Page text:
Contraceptive Summit Spurs Creative Dialogue Surrounding Teen Pregnancy Prevention
Tuesday, November 24, 2015
Myrtle Beach, SC — Healthcare professionals from across the state gathered together this past Thursday for the South Carolina Campaign to Prevent Teen Pregnancy’s (SC Campaign) Second Annual Contraceptive Leadership Summit. The event, held at the Marriot Resort in Myrtle Beach, was designed to give insight into ways communities can improve the access and distribution of evidence-based contraceptive and reproductive health care services to young people.
Rainy weather did little to deter the crowd as professionals joined together, eager to learn what they could do to continue to impact the number of teen pregnancies in their communities. Gail Diggs, Director of Outreach and Community Services for Rural Health Services in Aiken, SC, travelled three hours in hopes of shedding light on issues surrounding teens and their access to contraception in her area.
“Aiken is probably smaller than Spartanburg and some of the other areas that are represented here today,” said Diggs. “But, just because we are smaller, it doesn’t mean that we don’t have as many young teens that are at risk. We are inspired, encouraged, and when we get back to Aiken, we are going to hit the ground running.”
Besides coming from small, high risk communities, one of the biggest hurdles attendees voiced was figuring out how to access teens directly.
“One of our biggest challenges is reaching the teens and getting them to come to us. Its’ difficult,” said Reese Smith, Nursing Supervisor at Little River Medical Center in Little River, South Carolina.
Although it may be a challenge getting teens in the door, CareSouth Carolina in Hartsville has found innovative ways to peak the interests of youth in their area.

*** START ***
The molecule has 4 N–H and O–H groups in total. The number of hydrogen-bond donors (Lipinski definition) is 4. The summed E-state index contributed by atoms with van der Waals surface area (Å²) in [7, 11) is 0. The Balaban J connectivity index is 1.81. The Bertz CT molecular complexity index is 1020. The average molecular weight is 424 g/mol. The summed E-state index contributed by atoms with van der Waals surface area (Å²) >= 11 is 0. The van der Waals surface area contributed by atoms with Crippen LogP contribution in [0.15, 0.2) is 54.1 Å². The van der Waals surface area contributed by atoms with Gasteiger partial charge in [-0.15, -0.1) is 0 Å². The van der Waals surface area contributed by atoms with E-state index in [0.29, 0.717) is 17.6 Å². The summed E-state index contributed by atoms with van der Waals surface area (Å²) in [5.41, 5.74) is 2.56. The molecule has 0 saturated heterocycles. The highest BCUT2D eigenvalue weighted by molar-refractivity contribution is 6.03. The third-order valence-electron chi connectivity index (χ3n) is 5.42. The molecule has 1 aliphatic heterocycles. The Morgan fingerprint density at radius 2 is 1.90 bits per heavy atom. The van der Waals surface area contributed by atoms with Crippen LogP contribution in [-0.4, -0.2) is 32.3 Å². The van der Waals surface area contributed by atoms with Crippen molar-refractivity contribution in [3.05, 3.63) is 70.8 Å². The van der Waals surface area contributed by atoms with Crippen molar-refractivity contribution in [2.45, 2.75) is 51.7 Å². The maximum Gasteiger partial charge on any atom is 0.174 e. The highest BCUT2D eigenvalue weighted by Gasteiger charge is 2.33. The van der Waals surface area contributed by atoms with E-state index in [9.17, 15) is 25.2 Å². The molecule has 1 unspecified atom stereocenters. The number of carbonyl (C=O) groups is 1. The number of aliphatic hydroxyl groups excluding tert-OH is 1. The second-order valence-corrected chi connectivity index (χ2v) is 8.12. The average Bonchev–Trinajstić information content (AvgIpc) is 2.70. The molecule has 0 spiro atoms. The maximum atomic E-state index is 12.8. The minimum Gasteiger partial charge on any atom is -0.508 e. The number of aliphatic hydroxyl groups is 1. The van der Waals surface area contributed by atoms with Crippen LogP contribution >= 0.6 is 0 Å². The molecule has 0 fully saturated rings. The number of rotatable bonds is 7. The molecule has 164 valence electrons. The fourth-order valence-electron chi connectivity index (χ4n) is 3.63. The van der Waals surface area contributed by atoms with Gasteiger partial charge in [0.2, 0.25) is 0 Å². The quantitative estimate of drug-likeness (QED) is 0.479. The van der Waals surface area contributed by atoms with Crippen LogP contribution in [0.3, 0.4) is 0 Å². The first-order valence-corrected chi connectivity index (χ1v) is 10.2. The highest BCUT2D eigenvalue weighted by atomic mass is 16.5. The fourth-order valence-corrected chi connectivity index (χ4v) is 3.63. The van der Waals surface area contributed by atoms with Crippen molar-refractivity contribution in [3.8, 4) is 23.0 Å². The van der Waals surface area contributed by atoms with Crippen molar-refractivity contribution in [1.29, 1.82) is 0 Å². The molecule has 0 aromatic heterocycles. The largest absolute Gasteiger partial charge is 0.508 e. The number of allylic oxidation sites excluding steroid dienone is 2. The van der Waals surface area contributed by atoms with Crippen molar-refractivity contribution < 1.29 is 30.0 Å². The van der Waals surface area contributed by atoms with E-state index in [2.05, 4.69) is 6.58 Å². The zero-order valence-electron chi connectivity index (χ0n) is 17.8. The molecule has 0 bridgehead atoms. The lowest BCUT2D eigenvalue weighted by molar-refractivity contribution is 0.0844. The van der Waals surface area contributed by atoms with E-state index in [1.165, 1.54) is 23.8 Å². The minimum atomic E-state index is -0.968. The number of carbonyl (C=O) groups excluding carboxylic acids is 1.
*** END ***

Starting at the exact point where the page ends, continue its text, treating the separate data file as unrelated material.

“We actually have redesigned a couple [of] waiting rooms. We have a teen friendly waiting area, and we also had a teen art show to help promote our program to the area high school,” said Randy Carlyle, Director of Health Services. “We actually had the kids come out and we used their artwork from the art show to decorate our rooms so it really had that teen feel to it.”
In addition to talking about ways to make contraception more accessible to teens, the sharing of challenges and successes is exactly what the summit was aiming for, according to Rena Dixon, Health Services Coordinator for SC Campaign and lead coordinator for the summit.
“Bringing together health professionals from around the state gives them a chance to have the type of discussions they normally wouldn’t have on a day to day basis,” said Dixon. “This conference opens the door for innovative ideas to be shared and that’s what we need if we want to continue to see a decline in the teen birth rate.”
In addition to open dialogue with colleagues, attendees had the opportunity to hear national speakers, attend workshops such as Advanced LARC Insertion and Counseling Techniques and Strategies for Increasing Access and Improving Contraceptive Care, as well as network with others who share one common goal--preventing teen pregnancy. Through these methods, SC Campaign staff were able to achieve the goal of the summit – to help attendees find new ways to reach and provide contraceptive care to teens. Healthcare leaders were able to learn from other experts in the field, share ideas, and most importantly, get resources to help ensure a healthy future for their communities.
About the South Carolina Campaign:
The mission of the SC Campaign is to improve the health and economic well-being of individuals, communities and the state of South Carolina by preventing teen pregnancy. To achieve its mission, the SC Campaign works with a variety of programs – public, private, school and community based – in all regions of the state.